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DIRECTOR: Phillip Rademeyer
CAST: Carel Nel, Cintaine Schutte and Renata Redelinghuys
VENUE: The Intimate Theatre
Though currently presented as one half of a double bill alongside Full Stops on Your Face, this Afrikaans play, Tee, is more fully formed.
Driven even more by the delivery of the prose than the actions of the actors, Tee is presented as a post-apocalyptic nightmare but really questions the idea of identity – in a world that has imploded, so logic no longer applies.
The one-act drama features three strangers who may just be all that is left of civilisation. Or not. They don’t know what is going on and there is never any definitive explanation.
Hurled into an underground room with minimal furniture and even fewer amenities, the trio are in shock, having run into darkness, scary creatures and despair.
Choking on occasional bursts of smoke they charge around the room, knocking over chairs and each other, rubbing each other up the wrong way and generally behaving like people under severe stress.
Initially refusing to name herself, the one character (Redelinghyus) turns out to be a feminist of the irritating kind, while the other woman (Schutte) is pregnant and obsessed with lips.
At first you think she is applying lipstick in an attempt to impose a sense of normality on this abnormal situation, but then she starts rambling about what hides behind her lips.
The seemingly random rambling of these characters is actually the best part because within the absence of the give-and-take social behaviour, stuck as they are in this room with no exits, they give voice to what really irks them and we come closer to finding out what drives them.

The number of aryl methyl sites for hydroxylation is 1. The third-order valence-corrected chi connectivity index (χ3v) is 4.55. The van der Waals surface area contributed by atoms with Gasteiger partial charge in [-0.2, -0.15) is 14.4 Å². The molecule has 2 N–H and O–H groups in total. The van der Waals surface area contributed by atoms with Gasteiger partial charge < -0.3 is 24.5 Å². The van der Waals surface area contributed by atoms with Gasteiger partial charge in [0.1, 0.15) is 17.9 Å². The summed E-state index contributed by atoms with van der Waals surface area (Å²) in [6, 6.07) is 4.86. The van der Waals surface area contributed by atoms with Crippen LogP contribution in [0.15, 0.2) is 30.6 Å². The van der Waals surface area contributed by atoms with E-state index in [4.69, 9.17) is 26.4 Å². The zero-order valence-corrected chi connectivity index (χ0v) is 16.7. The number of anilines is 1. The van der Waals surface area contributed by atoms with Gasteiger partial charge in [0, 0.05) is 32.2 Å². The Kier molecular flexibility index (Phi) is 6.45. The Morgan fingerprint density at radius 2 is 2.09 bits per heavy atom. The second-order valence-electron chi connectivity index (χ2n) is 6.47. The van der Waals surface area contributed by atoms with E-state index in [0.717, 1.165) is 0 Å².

Nel makes of his character, Basjan, a twitchy fellow, even more overtly traumatised than the women. He soon tries to establish his dominance over the women, or does he?
The power-play between the three fluctuates, always within the confines of how they expect the other person to behave, based on expectations around gender and specifically within their expectations around their own (white Afrikaner) culture.
The (fixed) ritual of a cup of tea to soothe whatever irritates you – a ritual they somehow manage to indulge in, in this odd Womble hole – is directly juxtaposed with the (fluid) assumptions they have about each other.
The climax of the play sees all three of them recognising something about themselves. Granted, you are still not quite sure what is going on – what was the apocalypse? How did they get there? And where is there, anyway?– but the characters have gained their epiphanic moment and move on… out of the door.